44. Green, undeveloped hillsides within and surrounding the city
45. Trees, tree belts and woodlands predominantly on the skyline, lining the river and canal, and within parkland and gardens
46. Open agricultural landscape around the city edges, in particular grazing and land uses which reflect those carried out in the Georgian period
47. Fingers of green countryside which stretch right into the city"
as well as various maps:
So, why was the Curo cable care plan put forward? It would seem that it was most unlikely to get planning permission – unless there’s something I don’t know about.
Quite what all this proves, other than that my blogging frequency has declined, I don’t really know. Having said that it’s interesting to me to see the range of subjects that have been covered.
Also, there are many things that are within the site that have not been covered by the blog. I find the money troubles that Cornwallis Maude, 1st Viscount Hawarden seems to have inflicted on himself quite fascinating. I’m not particularly risk averse but the way some of the aristocracy behaved back in the 18th century really does boggle my mind – though, I suppose it shouldn’t given all the financial shenanigans we see today! Even so having mortgages of £18,008 18s 0d in 1799 on land that was doubly mortgaged to different lenders, seemingly without their knowledge and not having the wherewithal to pay the interest does seem slightly risky.
So many of these things are so normal to so many of us these days that we barely even think about them and, sadly, when we do, it’s too often to criticize the ‘patriarchal attitudes’ or similar of the people who pushed them and who were, in their day seen as progressive. Plus ça change, plus c’est la même chose.
Things that are new on the site recently are a small section on Combe Road – something of a shaggy dog story given that it, unfortunately, has so little of consequence in it. But one can’t just make things up for a site like this.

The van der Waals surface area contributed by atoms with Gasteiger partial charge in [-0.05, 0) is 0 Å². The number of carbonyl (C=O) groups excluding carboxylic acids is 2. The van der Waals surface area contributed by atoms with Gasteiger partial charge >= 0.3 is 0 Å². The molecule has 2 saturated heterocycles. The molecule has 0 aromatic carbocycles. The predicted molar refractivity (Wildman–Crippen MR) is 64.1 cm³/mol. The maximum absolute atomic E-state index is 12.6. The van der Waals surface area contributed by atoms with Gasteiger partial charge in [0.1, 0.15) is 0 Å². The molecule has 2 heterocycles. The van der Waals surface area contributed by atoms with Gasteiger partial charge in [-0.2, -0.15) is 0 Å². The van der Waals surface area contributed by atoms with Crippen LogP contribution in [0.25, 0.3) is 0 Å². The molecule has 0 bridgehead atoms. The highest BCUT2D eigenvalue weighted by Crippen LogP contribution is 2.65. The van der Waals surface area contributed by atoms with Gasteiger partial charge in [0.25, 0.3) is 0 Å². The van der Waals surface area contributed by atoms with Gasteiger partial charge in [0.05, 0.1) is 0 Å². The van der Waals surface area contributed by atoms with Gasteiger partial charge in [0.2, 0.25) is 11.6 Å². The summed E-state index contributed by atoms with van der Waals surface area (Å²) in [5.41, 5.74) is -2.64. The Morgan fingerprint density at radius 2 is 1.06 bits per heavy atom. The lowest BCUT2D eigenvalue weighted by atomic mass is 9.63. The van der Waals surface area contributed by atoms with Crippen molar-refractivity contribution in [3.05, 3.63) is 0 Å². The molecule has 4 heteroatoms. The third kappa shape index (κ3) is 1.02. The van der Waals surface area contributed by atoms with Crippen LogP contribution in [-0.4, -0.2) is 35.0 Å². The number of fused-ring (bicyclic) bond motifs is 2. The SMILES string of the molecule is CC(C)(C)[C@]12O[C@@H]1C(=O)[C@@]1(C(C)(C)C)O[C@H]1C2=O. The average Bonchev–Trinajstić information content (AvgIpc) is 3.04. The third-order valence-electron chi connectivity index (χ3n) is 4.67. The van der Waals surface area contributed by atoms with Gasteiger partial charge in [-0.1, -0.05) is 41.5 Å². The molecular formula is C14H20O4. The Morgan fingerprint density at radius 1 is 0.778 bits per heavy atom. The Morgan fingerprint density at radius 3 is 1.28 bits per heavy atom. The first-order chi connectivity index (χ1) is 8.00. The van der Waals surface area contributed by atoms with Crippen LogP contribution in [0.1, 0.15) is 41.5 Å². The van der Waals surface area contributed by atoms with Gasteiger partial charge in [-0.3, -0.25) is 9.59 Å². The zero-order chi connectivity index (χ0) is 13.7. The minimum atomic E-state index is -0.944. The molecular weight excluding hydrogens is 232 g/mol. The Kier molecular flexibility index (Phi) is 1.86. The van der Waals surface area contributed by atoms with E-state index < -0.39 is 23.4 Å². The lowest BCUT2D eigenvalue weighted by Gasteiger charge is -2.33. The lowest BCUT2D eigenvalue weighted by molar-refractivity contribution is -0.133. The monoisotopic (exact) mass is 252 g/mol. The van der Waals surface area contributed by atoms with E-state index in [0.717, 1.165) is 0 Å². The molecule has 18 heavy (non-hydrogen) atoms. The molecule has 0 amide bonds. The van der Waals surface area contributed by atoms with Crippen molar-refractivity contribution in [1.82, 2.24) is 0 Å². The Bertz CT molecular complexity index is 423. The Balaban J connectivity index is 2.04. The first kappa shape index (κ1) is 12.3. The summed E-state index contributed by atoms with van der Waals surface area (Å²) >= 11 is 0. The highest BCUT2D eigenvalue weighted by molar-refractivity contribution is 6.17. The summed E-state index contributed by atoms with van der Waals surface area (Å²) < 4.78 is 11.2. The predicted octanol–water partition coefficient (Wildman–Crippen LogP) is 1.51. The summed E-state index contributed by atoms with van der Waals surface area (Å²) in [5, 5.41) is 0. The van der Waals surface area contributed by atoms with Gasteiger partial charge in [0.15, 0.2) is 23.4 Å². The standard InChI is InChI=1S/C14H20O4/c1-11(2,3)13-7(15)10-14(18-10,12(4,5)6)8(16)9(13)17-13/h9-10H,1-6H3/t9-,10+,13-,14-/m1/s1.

There’s also a great YouTube video on the Combe Down quarries page that is an animation of a quarry crane produced by Mark and Ben Jenkinson to illustrate the Corsham Institute’s Bath Stone exhibition in autumn 2016 at Cranes at Work. Cranes were an essential part of the quarrying process: they were used to lift the blocks of stone cut from the working face onto carts, which were then pulled to the surface by horse or donkey; or later, the transport was provided by small locomotives. The main structure of the cranes was wooden, with metal gearing and fixings. They could lift blocks of around 5 tonnes. A crane would be erected in a new working area until all the stone within its reach had been quarried. Then it would be dismantled, moved along to a new area, and re-erected to continue working.
They want to restore the remains of a shaft wall where Combe Down freestone was hauled out and create a curved seat for all to enjoy as a memorial to Ralph Allen’s role in the building of Georgian Bath with Combe Down stone. It will also commemorate the stabilisation project that, by 2009, restored the village to safety.
With the approval and support of B&NES, local councillors Bob Goodman and Cherry Beath, the UNESCO World Heritage Enhancement Fund, conservation professionals and local community groups, they now have seed money pledged. However, they need to raise a further £6,000 to get this project underway. If you would like to donate just text DONATE STONED to 88802 to give £5.00.
It all started last year. A group of Duke of Edinburgh’s Award students helped with an archeology project to detail and record the conservation of the last surviving mine shaft on public land in Combe Down.
The students feel it is important “to have a site visitors and locals can visit to see how mining for stone shaped our village and also shaped the world famous architecture in Bath and the surrounding area”. They detailed their work in a great blog ‘Firs Field Mine Shaft‘ where there’s information about how they surveyed the site, made a map and planned and executed their dig. The students had help from The Museum of Bath Stone, the Combe Down Heritage Society and experts from Cliveden Conservation and Odgers Conservation. The blog has many images of them hard at work and is well worth a visit.
The project got some great publicity from Bath Newseum who also created a video with Val Lyon who directed the Firs Field Project telling the story in more detail.